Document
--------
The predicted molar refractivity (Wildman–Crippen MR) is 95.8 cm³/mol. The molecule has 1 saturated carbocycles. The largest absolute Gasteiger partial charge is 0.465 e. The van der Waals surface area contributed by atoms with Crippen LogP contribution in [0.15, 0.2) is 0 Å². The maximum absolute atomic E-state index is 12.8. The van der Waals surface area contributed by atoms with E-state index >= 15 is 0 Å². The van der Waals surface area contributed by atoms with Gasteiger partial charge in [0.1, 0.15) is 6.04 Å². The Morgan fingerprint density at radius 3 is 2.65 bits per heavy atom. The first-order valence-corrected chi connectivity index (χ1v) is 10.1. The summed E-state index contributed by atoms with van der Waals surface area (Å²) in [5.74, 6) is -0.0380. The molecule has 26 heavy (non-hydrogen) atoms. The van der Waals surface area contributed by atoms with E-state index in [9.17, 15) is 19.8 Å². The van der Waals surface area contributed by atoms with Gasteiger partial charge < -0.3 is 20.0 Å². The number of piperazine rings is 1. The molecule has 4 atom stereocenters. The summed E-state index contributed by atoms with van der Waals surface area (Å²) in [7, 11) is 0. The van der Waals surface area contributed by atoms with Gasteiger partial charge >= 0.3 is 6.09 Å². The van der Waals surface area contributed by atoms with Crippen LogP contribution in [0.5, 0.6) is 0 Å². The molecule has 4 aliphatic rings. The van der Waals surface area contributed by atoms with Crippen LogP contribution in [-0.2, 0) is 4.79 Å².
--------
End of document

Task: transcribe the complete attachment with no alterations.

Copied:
The predicted molar refractivity (Wildman–Crippen MR) is 95.8 cm³/mol. The molecule has 1 saturated carbocycles. The largest absolute Gasteiger partial charge is 0.465 e. The van der Waals surface area contributed by atoms with Crippen LogP contribution in [0.15, 0.2) is 0 Å². The maximum absolute atomic E-state index is 12.8. The van der Waals surface area contributed by atoms with E-state index >= 15 is 0 Å². The van der Waals surface area contributed by atoms with Gasteiger partial charge in [0.1, 0.15) is 6.04 Å². The Morgan fingerprint density at radius 3 is 2.65 bits per heavy atom. The first-order valence-corrected chi connectivity index (χ1v) is 10.1. The summed E-state index contributed by atoms with van der Waals surface area (Å²) in [5.74, 6) is -0.0380. The molecule has 26 heavy (non-hydrogen) atoms. The van der Waals surface area contributed by atoms with E-state index in [9.17, 15) is 19.8 Å². The van der Waals surface area contributed by atoms with Gasteiger partial charge < -0.3 is 20.0 Å². The number of piperazine rings is 1. The molecule has 4 atom stereocenters. The summed E-state index contributed by atoms with van der Waals surface area (Å²) in [7, 11) is 0. The van der Waals surface area contributed by atoms with Gasteiger partial charge >= 0.3 is 6.09 Å². The van der Waals surface area contributed by atoms with Crippen LogP contribution in [0.5, 0.6) is 0 Å². The molecule has 4 aliphatic rings. The van der Waals surface area contributed by atoms with Crippen LogP contribution in [-0.2, 0) is 4.79 Å².